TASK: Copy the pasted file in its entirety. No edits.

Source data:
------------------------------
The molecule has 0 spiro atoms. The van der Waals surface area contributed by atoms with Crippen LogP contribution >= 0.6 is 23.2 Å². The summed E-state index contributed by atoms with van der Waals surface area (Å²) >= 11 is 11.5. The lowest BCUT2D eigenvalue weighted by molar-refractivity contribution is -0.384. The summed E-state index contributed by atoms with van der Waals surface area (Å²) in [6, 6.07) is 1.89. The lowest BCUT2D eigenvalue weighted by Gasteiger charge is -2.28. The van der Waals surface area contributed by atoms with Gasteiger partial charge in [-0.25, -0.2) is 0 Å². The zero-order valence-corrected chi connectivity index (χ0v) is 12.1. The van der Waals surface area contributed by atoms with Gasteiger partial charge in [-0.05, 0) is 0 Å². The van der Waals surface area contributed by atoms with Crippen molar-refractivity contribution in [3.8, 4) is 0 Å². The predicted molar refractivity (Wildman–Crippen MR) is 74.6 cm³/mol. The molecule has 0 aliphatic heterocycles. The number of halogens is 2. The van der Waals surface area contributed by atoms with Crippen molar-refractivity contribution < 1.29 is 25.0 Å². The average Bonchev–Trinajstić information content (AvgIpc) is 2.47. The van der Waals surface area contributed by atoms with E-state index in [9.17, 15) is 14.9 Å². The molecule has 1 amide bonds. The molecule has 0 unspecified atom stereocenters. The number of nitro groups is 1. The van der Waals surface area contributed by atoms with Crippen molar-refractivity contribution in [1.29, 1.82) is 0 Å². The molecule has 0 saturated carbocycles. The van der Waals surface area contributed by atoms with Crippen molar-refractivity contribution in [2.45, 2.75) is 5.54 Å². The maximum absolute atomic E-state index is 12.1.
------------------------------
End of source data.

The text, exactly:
The molecule has 0 spiro atoms. The van der Waals surface area contributed by atoms with Crippen LogP contribution >= 0.6 is 23.2 Å². The summed E-state index contributed by atoms with van der Waals surface area (Å²) >= 11 is 11.5. The lowest BCUT2D eigenvalue weighted by molar-refractivity contribution is -0.384. The summed E-state index contributed by atoms with van der Waals surface area (Å²) in [6, 6.07) is 1.89. The lowest BCUT2D eigenvalue weighted by Gasteiger charge is -2.28. The van der Waals surface area contributed by atoms with Gasteiger partial charge in [-0.25, -0.2) is 0 Å². The zero-order valence-corrected chi connectivity index (χ0v) is 12.1. The van der Waals surface area contributed by atoms with Gasteiger partial charge in [-0.05, 0) is 0 Å². The van der Waals surface area contributed by atoms with Crippen molar-refractivity contribution in [3.8, 4) is 0 Å². The predicted molar refractivity (Wildman–Crippen MR) is 74.6 cm³/mol. The molecule has 0 aliphatic heterocycles. The number of halogens is 2. The van der Waals surface area contributed by atoms with Crippen molar-refractivity contribution < 1.29 is 25.0 Å². The average Bonchev–Trinajstić information content (AvgIpc) is 2.47. The van der Waals surface area contributed by atoms with E-state index in [9.17, 15) is 14.9 Å². The molecule has 1 amide bonds. The molecule has 0 unspecified atom stereocenters. The number of nitro groups is 1. The van der Waals surface area contributed by atoms with Crippen molar-refractivity contribution in [1.29, 1.82) is 0 Å². The molecule has 0 saturated carbocycles. The van der Waals surface area contributed by atoms with Crippen molar-refractivity contribution in [2.45, 2.75) is 5.54 Å². The maximum absolute atomic E-state index is 12.1.